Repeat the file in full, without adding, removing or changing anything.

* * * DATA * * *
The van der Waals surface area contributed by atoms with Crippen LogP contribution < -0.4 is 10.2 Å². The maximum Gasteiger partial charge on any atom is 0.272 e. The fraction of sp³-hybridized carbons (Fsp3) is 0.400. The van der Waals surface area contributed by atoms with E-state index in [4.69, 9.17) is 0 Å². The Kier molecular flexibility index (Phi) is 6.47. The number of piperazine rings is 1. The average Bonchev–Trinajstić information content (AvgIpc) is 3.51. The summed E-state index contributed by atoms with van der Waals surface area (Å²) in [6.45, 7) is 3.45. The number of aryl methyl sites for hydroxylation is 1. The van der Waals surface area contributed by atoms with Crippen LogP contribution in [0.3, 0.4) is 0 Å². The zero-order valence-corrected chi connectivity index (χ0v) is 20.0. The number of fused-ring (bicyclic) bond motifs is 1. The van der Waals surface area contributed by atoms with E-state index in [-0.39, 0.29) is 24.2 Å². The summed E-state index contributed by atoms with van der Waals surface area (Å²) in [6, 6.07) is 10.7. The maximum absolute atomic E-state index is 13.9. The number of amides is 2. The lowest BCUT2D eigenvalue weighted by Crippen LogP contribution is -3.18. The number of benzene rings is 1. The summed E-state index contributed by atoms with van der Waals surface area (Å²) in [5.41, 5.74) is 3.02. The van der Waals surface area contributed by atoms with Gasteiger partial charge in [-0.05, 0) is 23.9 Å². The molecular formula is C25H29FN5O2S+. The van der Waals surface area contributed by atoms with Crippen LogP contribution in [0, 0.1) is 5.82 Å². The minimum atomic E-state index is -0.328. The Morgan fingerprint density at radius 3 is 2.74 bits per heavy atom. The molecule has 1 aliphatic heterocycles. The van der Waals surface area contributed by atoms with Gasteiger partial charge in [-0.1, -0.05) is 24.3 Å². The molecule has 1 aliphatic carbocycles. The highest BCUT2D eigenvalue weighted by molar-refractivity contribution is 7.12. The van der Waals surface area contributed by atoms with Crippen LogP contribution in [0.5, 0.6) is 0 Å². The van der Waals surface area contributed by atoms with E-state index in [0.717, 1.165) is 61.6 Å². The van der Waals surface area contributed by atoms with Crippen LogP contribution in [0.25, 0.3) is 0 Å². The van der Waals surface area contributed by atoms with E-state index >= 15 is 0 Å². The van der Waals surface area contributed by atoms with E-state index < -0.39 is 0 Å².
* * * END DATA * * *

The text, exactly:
The van der Waals surface area contributed by atoms with Crippen LogP contribution < -0.4 is 10.2 Å². The maximum Gasteiger partial charge on any atom is 0.272 e. The fraction of sp³-hybridized carbons (Fsp3) is 0.400. The van der Waals surface area contributed by atoms with E-state index in [4.69, 9.17) is 0 Å². The Kier molecular flexibility index (Phi) is 6.47. The number of piperazine rings is 1. The average Bonchev–Trinajstić information content (AvgIpc) is 3.51. The summed E-state index contributed by atoms with van der Waals surface area (Å²) in [6.45, 7) is 3.45. The number of aryl methyl sites for hydroxylation is 1. The van der Waals surface area contributed by atoms with Crippen LogP contribution in [0.3, 0.4) is 0 Å². The zero-order valence-corrected chi connectivity index (χ0v) is 20.0. The number of fused-ring (bicyclic) bond motifs is 1. The van der Waals surface area contributed by atoms with E-state index in [-0.39, 0.29) is 24.2 Å². The summed E-state index contributed by atoms with van der Waals surface area (Å²) in [6, 6.07) is 10.7. The maximum absolute atomic E-state index is 13.9. The number of amides is 2. The lowest BCUT2D eigenvalue weighted by Crippen LogP contribution is -3.18. The number of benzene rings is 1. The summed E-state index contributed by atoms with van der Waals surface area (Å²) in [5.41, 5.74) is 3.02. The van der Waals surface area contributed by atoms with Gasteiger partial charge in [-0.05, 0) is 23.9 Å². The molecular formula is C25H29FN5O2S+. The van der Waals surface area contributed by atoms with Crippen LogP contribution in [0, 0.1) is 5.82 Å². The minimum atomic E-state index is -0.328. The Morgan fingerprint density at radius 3 is 2.74 bits per heavy atom. The molecule has 1 aliphatic heterocycles. The van der Waals surface area contributed by atoms with Gasteiger partial charge in [-0.1, -0.05) is 24.3 Å². The molecule has 1 aliphatic carbocycles. The highest BCUT2D eigenvalue weighted by molar-refractivity contribution is 7.12. The van der Waals surface area contributed by atoms with Crippen LogP contribution in [0.5, 0.6) is 0 Å². The van der Waals surface area contributed by atoms with E-state index in [0.717, 1.165) is 61.6 Å². The van der Waals surface area contributed by atoms with Crippen LogP contribution in [0.25, 0.3) is 0 Å². The van der Waals surface area contributed by atoms with E-state index >= 15 is 0 Å². The van der Waals surface area contributed by atoms with E-state index < -0.39 is 0 Å².